The Pendlay Row, aka the bent over or bent forward row, is a great assistance lifting exercise for many power, strength and fitness athletes. This row variation is a more specific way to increase back strength and muscular development for pulling movements, such as snatches, cleans, and deadlifts. Additionally, the strict fashion of this row builds positional strength that carries over to weightlifting specific movements and pulls. Let’s explore why the Pendlay Row can be an effective training exercise across various strength and power sports.

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The History of The Pendlay Row

The Pendlay Row was named after Glenn Pendlay, USA Weightlifting Coach, after his teachings of the bent over row to athletes. This strict row variation differs from the traditional “bodybuilding” bent row variation to better isolate the lats and mimic the pulling positions during weightlifting movements.

When:

This training exercise is often performed after main power and strength lifts to further isolate the lats, spinal erectors, and patterning similar to pulling exercises.

Why:

Determining the intended training outcome of this exercise will dictate the order in which you may perform it in a training session/cycle.

Weightlifters
The main goal of this exercise in weightlifting training is to develop and increase lats and lower back strength and muscle that are similar to the pulls in both weightlifting movements. Increasing the isolation of the hips and back  allows lifters to apply additional stress to promote muscular hypertrophy under full ROM.

Powerlifters
This assistance exercise allows for more specific training of the hips and back, both playing a crucial role in deadlifting. Additionally, lifters can work to improve stabilization of the lumbar and spine in the bent position, which will assist in the development of a healthier, stronger, deadlift.

CrossFitters
Isolated exercises, often not seen in functional fitness WODs, can be a beneficial aspect to one’s program. The increased emphasis on hip, lat, and lower back development may improve not only the barbell lifts, but also injury prevention.

How:

Generally speaking, strength and power athletes looking to use Pendlay Row to increase strength and muscle mass can perform these as follows.Generally, these rows are performed in strict fashion, with moderate loads of 6-10 repetitions per set.

  1. With the barbell on the floor, set up with slightly wider than shoulder width grip to increase lat and back width in the pull.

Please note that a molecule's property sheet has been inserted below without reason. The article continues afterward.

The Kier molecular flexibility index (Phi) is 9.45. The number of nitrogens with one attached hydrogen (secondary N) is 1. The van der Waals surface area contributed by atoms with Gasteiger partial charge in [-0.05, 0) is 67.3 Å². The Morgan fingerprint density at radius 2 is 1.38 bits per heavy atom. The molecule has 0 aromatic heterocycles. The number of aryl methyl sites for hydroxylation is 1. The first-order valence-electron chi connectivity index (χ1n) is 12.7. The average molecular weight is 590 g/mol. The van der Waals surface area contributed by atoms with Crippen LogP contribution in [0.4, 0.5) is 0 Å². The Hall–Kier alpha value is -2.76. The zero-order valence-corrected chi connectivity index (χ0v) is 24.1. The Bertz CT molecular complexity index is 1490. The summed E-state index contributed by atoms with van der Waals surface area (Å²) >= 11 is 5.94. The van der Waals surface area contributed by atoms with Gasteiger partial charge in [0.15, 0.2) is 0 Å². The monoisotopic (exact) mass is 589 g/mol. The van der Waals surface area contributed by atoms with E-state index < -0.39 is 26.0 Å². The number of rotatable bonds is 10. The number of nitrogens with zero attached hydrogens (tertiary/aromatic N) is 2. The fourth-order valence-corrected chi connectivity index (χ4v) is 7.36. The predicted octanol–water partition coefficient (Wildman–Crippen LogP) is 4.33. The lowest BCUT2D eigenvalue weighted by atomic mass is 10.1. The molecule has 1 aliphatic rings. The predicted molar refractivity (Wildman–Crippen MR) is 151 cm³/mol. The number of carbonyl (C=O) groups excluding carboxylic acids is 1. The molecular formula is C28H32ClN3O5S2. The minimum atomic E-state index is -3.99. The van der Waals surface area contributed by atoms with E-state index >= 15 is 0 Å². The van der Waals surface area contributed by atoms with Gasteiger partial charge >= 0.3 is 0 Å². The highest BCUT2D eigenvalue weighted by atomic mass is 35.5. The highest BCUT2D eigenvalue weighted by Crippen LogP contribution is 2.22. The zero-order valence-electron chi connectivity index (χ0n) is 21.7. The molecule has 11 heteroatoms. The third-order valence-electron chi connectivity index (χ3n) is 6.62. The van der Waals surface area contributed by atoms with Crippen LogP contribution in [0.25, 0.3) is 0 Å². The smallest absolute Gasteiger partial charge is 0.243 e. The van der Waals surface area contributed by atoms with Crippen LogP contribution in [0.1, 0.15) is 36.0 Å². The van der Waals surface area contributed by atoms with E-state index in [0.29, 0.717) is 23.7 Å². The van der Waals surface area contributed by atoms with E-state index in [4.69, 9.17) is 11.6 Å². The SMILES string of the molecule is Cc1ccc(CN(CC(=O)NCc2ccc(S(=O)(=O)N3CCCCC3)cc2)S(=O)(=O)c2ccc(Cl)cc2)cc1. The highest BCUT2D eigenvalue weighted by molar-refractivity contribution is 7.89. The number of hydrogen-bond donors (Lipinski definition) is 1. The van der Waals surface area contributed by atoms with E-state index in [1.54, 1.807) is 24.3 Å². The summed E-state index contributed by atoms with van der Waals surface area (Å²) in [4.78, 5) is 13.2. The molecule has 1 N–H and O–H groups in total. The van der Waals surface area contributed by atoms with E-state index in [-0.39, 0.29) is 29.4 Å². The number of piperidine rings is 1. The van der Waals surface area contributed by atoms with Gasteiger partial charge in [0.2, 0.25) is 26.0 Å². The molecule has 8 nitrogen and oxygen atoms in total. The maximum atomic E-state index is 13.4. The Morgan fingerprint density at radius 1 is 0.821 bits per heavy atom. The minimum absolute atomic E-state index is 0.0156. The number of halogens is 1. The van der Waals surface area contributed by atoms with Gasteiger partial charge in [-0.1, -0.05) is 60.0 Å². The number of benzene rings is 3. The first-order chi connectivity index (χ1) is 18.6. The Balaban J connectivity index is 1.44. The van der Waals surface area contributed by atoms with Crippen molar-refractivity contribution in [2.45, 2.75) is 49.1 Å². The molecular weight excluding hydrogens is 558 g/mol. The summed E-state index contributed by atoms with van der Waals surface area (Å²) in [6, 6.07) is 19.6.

2. Set the hips so that they are in line with the shoulders, keeping the lower back flat.
  3. With the barbell on the floor, create tension, and explosively pull the barbell to the base of the chest, making sure to not elevate the shoulders and/or allow the hips to come forward.
  4. Return the barbell under control to the floor, reset, and repeat for controlled, strict repeitions.

 Final Thoughts

No matter your sport or goals, the Pendlay Row is a viable assistance exercise to increase back and hip strength and power, improve and maintain full ROM in the hips and pull movements, and ultimately diversifying your upper body training.

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Mike holds a Master's in Exercise Physiology and a Bachelor's in Exercise Science. Currently, Mike has been with BarBend since 2016, where he covers Olympic weightlifting, sports performance training, and functional fitness. He's a Certified Strength and Conditioning Specialist (CSCS) and is the Assistant Strength and Conditioning Coach at New York University, in which he works primarily with baseball, softball, track and field, cross country. Mike is also the Founder of J2FIT, a strength and conditioning brand in New York City that offers personal training, online programs for sports performance, and has an established USAW Olympic Weightlifting club.In his first two years writing with BarBend, Mike has published over 500+ articles related to strength and conditioning, Olympic weightlifting, strength development, and fitness. Mike’s passion for fitness, strength training, and athletics was inspired by his athletic career in both football and baseball, in which he developed a deep respect for the barbell, speed training, and the acquisition on muscle.Mike has extensive education and real-world experience in the realms of strength development, advanced sports conditioning, Olympic weightlifting, and human movement. He has a deep passion for Olympic weightlifting as well as functional fitness, old-school bodybuilding, and strength sports.Outside of the gym, Mike is an avid outdoorsman and traveller, who takes annual hunting and fishing trips to Canada and other parts of the Midwest, and has made it a personal goal of his to travel to one new country, every year (he has made it to 10 in the past 3 years). Lastly, Mike runs Rugged Self, which is dedicated to enjoying the finer things in life; like a nice glass of whiskey (and a medium to full-bodied cigar) after a hard day of squatting with great conversations with his close friends and family.